Acorn, allotment, almond, apricot, ash, bacon, beech, beetroot, blackberry, blacksmith, bloom, bluebell, bramble, bran, bray, bridle, brook, buttercup, canary, canter, carnation, catkin, cauliflower, chestnut, clover, conker, county, cowslip, crocus, dandelion, diesel, fern, fungus, gooseberry, gorse, hazel, hazelnut, heather, holly, horse chestnut, ivy, lavender, leek, liquorice, manger, marzipan, melon, minnow, mint, nectar, nectarine, oats, pansy, parsnip, pasture, poppy, porridge, poultry, primrose, prune, radish, rhubarb, sheaf, spinach, sycamore, tulip, turnip, vine, violet, walnut, willow
New entries in the dictionary:
Blog, broadband, MP3 player, voicemail, attachment, database, export, chatroom, bullet point, cut and paste, analogue
Celebrity, tolerant, vandalism, negotiate, interdependent, creep, citizenship, childhood, conflict, common sense, debate, EU, drought, brainy, boisterous, cautionary tale, bilingual, bungee jumping, committee, compulsory, cope, democratic, allergic, biodegradable, emotion, dyslexic, donate, endangered, Euro
Apparatus, food chain, incisor, square number, trapezium, alliteration, colloquial, idiom, curriculum, classify, chronological, block graph
Net 100 words removed from the dictionary: words overwhelming related to Christianity, the Monarchy, and nature. Added: a few words on computer technology, and a number of words related to political propaganda and contemporary psychology. Mr. Orwell is again quite prescient.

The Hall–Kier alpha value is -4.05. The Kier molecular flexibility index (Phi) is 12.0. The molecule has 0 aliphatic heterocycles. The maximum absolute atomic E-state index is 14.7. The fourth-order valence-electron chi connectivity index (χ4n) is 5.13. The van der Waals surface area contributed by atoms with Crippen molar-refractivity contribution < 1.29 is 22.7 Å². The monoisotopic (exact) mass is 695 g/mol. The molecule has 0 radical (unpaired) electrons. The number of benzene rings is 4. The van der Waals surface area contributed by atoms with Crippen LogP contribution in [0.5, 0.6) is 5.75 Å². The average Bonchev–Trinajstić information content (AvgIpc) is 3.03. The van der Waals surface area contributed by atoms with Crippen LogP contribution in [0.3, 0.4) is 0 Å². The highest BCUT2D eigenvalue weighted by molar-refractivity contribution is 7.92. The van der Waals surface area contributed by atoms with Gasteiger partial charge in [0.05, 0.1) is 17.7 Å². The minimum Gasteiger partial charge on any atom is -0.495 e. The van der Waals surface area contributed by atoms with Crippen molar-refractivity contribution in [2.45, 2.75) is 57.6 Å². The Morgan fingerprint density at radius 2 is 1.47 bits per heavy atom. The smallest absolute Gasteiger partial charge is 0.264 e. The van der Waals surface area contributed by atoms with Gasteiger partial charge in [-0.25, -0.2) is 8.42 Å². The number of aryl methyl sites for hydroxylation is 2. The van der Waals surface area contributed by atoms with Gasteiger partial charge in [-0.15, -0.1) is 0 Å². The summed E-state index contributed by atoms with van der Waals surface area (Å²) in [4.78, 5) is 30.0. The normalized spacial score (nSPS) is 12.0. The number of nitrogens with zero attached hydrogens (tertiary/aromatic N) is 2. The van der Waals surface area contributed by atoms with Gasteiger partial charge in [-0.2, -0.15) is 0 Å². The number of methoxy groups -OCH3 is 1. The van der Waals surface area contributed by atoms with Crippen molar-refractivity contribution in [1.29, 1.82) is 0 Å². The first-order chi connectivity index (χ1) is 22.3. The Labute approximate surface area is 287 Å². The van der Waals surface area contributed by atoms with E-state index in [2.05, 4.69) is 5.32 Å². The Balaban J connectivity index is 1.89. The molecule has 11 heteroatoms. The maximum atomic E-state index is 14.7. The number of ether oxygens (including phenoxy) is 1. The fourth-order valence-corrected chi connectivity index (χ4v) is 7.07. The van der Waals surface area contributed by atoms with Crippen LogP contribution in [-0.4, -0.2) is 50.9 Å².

Oddly enough, many words about nature are removed, which is strange since Environmentalism is such such a strong political movement these days. However, contemporary thinking seems to care more for abstractions than in specific concrete individuals, which is a deadly attitude.

Dictionaries ought to be as large and comprehensive as possible, and best serve readers when they help explain that which is concrete and historical. Neologisms, of course, earn their place in comprehensive dictionaries merely by their usage, but are less suited for a compact dictionary, where space is at a premium, and where uncommon or easily confused words are those that really need to be defined. I recall in my youth one such new children's dictionary, that proudly announced the inclusion of such 'new' words as 'hippy' and 'sit-in', which I found so laughable because those words were already passé even as the book was fresh from the printing press.



  2. Mark do you chase black helicopters too!